You always want to fight the corner of your hometown heroes, be it your local football team or a band that have helped to put your part of the world on the musical map. You want to stand, as one, with ‘your boys’ and, shoulder to shoulder, take on all comers. Which is why, being a proud citizen of the tiny piece of earth called Northern Ireland, I always look forward to the release of the latest offering from the likes of Therapy? – and always want to like it, so that I can stand tall and say “yes, look what we can do… we’ve done it again, so fuck you!”.
It’s a major disappointment when that eagerness, that hope, that anticipation is deflated by an album that ultimately proves to be, not to put too fine a point on it, disappointing.
Things start well enough, with the single ‘Living In The Shadow Of The Terrible Thing’ as visceral, as raw, as captivating as ‘Teethgrinder’. ‘Plague Bell’ is punky and industrial, built around a throbbing bass line and clashing guitar and drum melodies, but the opening lyric of “I think this record is stuck…” is somewhat of an unfortunate prediction of what is to come. The picked guitar into hi-hat intro of the instrumental ‘Marlow’ quickly outstays its overlong intro, as does the rest of the track, which sounds like Big Country playing The Stranglers covering a neutered Nine Inch Nails for one of those backing tracks you hear playing tinnily in your local Chinese restaurant while waiting for your Friday chop suey takeaway.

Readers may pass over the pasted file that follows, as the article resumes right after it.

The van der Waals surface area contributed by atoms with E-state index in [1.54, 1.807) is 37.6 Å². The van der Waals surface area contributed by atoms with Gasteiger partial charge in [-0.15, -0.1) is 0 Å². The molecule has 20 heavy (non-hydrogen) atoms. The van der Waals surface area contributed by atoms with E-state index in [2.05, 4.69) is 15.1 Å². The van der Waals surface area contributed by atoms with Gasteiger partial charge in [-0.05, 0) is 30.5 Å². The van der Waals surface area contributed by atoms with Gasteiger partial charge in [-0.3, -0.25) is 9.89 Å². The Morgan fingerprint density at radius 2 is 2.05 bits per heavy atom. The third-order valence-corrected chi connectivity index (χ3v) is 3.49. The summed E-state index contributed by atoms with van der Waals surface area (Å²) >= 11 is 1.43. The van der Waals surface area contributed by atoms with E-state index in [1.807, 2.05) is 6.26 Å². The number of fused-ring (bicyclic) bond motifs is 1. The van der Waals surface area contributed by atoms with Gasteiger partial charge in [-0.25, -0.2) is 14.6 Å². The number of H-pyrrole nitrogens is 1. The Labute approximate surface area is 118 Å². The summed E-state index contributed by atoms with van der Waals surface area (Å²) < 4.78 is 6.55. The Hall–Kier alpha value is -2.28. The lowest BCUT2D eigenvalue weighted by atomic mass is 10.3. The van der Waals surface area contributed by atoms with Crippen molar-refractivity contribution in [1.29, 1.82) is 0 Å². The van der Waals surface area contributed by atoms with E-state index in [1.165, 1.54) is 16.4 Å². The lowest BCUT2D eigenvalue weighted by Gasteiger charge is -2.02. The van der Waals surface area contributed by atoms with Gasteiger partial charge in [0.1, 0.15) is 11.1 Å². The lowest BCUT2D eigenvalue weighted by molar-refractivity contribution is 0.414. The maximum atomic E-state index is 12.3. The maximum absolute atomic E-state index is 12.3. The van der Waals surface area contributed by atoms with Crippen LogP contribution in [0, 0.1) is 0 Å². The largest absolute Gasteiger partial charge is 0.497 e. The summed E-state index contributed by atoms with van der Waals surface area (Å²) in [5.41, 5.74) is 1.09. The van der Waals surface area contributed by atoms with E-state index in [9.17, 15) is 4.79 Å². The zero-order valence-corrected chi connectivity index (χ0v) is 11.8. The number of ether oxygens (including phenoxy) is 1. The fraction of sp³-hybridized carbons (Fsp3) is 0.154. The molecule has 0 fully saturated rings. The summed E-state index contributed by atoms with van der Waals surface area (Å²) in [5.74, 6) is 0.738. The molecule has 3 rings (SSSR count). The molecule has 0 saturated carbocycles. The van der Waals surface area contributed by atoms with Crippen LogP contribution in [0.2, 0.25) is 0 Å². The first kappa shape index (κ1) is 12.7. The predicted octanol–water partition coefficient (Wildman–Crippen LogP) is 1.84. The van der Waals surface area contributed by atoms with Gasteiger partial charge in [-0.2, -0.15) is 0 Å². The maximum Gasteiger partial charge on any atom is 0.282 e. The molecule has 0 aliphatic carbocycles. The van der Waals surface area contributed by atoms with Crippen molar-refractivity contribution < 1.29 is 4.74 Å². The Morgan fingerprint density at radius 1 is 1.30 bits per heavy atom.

‘Before You, With You, After You’ – a title that reminds me of an Afrikaans toast an old South African friend taught me – benefits from a chugging riff, but Andy Cairns sounds like Alice Cooper imitating John Lydon the chanted lyric and the album is starting to disappear into the ether of disinterest: ‘The Buzzing’ starts brutal and in your face, with its distorted guitars but ultimately is unsatisfying as it ends like a reject for the latest Trent Reznor soundtrack, while the country punk grind of ‘Get Your Hand Off My Dead Shoulder’, with its acerbic lyric, recaptures some of Cairns’ old venom and fire, but the song itself falls flat in both delivery and production.
‘Ghost Trio’ initially is much more like the Therapy? of old, but again outstays its welcome quicker than a Mormon missionary at your door, while ‘Why Turbulence’, with its psychedelic vocal over a staccato, punky riff, has you just asking “why?”. However, just when you think you’re going completely bonkers, along comes ‘Stark Raving Sane’: this is classic Therapy? – an exciting, punchy, unhinged riff, a stunning, fulfilling bass line from Michael McKeegan and a great distorted vocal. Closer ‘Ecclesiastes’, however, is a post-millennial Joy Division style dirge and ends the album on a definite anti-climax.
I so much wanted this album to recapture the energy, the excitement, the elation I felt when I felt as I tramped home, in the pouring rain, along a deserted railway line after I had witnessed a Therapy? show for the first time, in a tiny club on the outskirts of the Northern Ireland ferry port from which the band exploded a little over 20 years ago. What I got was a real curate’s egg: some absolutely great moments, some brief cracks of light, combined with a large amount of dross.
An unsatisfying 6.5/10.
‘A Brief Crack Of Light’ is released on Blast Records on February 6.